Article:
Cannabis News Media Awareness Project
  NAPP: Don't Legalize Marijuana
Posted by CN Staff on September 08, 2002 at 18:08:47 PT
Press Release 
Source: Canada NewsWire 

police Canada's largest police associations oppose a Senate recommendation that the sale and use of marijuana be made legal.

The 24,000-member National Association of Professional Police, (NAPP) has asked federal Health Minister Anne McLellan to take the lead in cabinet and view the possible legalization of pot as a serious health and social issue.

NAPP President Brian Adkin says the greatest concern Canada's police have is the potential cost in human lives of marijuana legalization, a substance known to cause cognitive impairment.

"There are currently no widely-accepted and easily-administered tests available to detect whether someone's judgement or ability to function has been compromised by marijuana use," says Adkin.

"For those who drink and drive, we have the breathalyser. But there is no way for us to know whether the driver next to you on the road or the pilot flying a plane or someone operating heavy machinery is under the influence of marijuana. There is no way for us to know whether they pose a danger to lives of others," he adds.

Adkin also points out that the use the use of marijuana, like the use of tobacco, poses a health risk to those who smoke it. "Smoke of any kind, drawn into the lungs, will surely have adverse effects on long-term users. We do not need to add another burden to an already-strained health care system".

In asking the federal Health minister to oppose the legalization of pot, NAPP points out that the many serious ramifications of marijuana legalization have not been adequately studied, particularly the effects that legalization would have on the competitiveness and quality of our schools, colleges and universities with students as young as 16 being permitted to smoke marijuana.

"We urge that no move toward decriminalization nor legalization of marijuana be made without exhaustive public consultation nor without expert advice from those involved in the fields of justice, law enforcement and medicine," the Association concludes.

For further information: English Media: Brian Adkin, President, National Association of Professional Police, (416) 347-6772; Francophone Media: Tony Cannavino, Vice-President, National Association of Professional Police, (514) 386-7351.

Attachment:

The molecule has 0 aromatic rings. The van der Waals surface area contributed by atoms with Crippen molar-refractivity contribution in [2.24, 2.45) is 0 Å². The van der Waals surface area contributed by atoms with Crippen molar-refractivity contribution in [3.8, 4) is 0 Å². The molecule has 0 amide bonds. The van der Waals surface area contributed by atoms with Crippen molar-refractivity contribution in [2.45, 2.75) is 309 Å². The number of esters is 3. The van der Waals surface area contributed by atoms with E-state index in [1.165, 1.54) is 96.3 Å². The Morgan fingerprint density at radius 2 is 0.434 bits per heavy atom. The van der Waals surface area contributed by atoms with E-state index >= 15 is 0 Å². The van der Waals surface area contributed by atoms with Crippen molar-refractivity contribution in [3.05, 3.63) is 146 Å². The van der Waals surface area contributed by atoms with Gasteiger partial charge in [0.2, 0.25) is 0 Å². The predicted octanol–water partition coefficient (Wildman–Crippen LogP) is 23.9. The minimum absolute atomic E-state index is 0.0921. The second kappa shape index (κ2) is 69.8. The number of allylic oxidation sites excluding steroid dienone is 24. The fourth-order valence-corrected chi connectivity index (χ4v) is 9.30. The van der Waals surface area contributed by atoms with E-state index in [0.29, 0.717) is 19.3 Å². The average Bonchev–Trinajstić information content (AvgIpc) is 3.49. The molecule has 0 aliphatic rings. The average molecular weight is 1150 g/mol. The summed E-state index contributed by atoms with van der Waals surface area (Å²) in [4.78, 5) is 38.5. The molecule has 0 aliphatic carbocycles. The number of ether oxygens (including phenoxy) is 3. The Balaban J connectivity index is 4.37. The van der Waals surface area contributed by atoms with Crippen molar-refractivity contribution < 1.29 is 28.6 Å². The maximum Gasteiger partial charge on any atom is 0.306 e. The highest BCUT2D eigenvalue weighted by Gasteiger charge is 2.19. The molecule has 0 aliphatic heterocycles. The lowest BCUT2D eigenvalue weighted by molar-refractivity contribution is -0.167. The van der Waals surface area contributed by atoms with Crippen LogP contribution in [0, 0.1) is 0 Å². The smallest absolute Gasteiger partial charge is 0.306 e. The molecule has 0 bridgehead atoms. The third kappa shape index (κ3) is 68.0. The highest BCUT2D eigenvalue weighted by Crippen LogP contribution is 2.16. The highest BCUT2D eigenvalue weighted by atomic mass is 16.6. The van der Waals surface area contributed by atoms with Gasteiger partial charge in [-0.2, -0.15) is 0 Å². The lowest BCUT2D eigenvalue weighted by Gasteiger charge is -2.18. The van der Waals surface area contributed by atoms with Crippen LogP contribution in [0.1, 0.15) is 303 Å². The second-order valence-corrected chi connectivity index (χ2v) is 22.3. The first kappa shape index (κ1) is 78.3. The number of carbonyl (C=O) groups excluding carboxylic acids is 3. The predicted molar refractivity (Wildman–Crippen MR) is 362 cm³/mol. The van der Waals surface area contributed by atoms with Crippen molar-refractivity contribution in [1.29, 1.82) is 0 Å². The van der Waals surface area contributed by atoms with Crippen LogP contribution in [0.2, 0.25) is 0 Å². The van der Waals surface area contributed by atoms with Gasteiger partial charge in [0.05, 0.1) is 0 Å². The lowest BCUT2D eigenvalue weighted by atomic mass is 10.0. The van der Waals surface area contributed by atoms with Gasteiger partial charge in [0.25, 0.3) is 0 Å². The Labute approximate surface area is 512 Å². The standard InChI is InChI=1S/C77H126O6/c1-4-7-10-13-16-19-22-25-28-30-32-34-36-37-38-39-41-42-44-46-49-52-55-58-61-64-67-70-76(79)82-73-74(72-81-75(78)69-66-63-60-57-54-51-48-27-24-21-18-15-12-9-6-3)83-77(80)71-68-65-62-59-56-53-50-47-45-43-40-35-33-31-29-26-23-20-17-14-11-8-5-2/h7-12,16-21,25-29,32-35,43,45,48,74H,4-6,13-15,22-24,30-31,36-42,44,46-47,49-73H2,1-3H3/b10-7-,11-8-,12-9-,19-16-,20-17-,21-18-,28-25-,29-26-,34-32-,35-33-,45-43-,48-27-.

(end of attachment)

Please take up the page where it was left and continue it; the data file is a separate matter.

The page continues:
Complete Title: Don't Legalize Marijuana: National Association of Professional Police

Source: Canada NewsWire
Published: September 8, 2002
Copyright: 2002 Canada NewsWire Ltd.
E-Mail: cnw@newswire.ca
Website: http://www.newswire.ca/

Related Articles:

Call to Legalize Marijuana Stirs Debate in Canada
http://cannabisnews.com/news/thread14046.shtml

Why Cannabis Should Be Legal
http://cannabisnews.com/news/thread14045.shtml

Police Chief Slams Legal Pot Plan
http://cannabisnews.com/news/thread13999.shtml


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Comment #8 posted by Slatts on September 09, 2002 at 12:29:10 PT:

NAPP: Don't Legalize Marijuana
"There are currently no widely-accepted and easily-administered tests available to detect whether someone's judgement or ability to function has been compromised by marijuana use," says Adkin. Why is it that no prohibitionist has ever heard of "Impairment Testing"? A system far superior to any chemical drug test at finding those who should not be driving etc. And secondly what the hell is a pubic servant doing making this sort of political statement? All these police comments are just like saying; "You can't make it legal because I would be without a job if I don't have people to arrest".

Slatts

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Comment #7 posted by prop203 on September 09, 2002 at 02:43:05 PT
Walk the LINE
Cant the just make u do a motor skills test?

If I can walk a streight line.. Say my ABC's .. Close my eyes and touch my nose and all that other crap they make u do I think I can DRIVE! Isnt failing that test what determins imparment? If I PASS I AM NOT IMPARIED

its that simple...

Peace

Vote YES on Prop 203 in Arizona 2002

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Comment #6 posted by Phasetheory on September 09, 2002 at 01:05:10 PT
Exactly
The quote, "There are currently no widely-accepted and easily-administered tests available to detect whether someone's judgement or ability to function has been compromised by marijuana use," by Adkin...

I wonder if he realizes what he said??? If there is no way to tell if a person's judgement and ability to function has been compromised... does marijuana ACTUALLY do just that????

If does... it's too little to detect... and my next question whould be then... WHY IN THE HELL IS IT ILLEGAL!



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Comment #5 posted by freedom fighter on September 08, 2002 at 23:34:12 PT
Is it cognitive enough?
Dear Editor:

In regard to an article titled, "NAPP: Don't Legalize Marijuana"

According to "NAPP President Brian Adkin says the greatest concern Canada's police have is the potential cost in human lives of marijuana legalization, a substance known to cause cognitive impairment.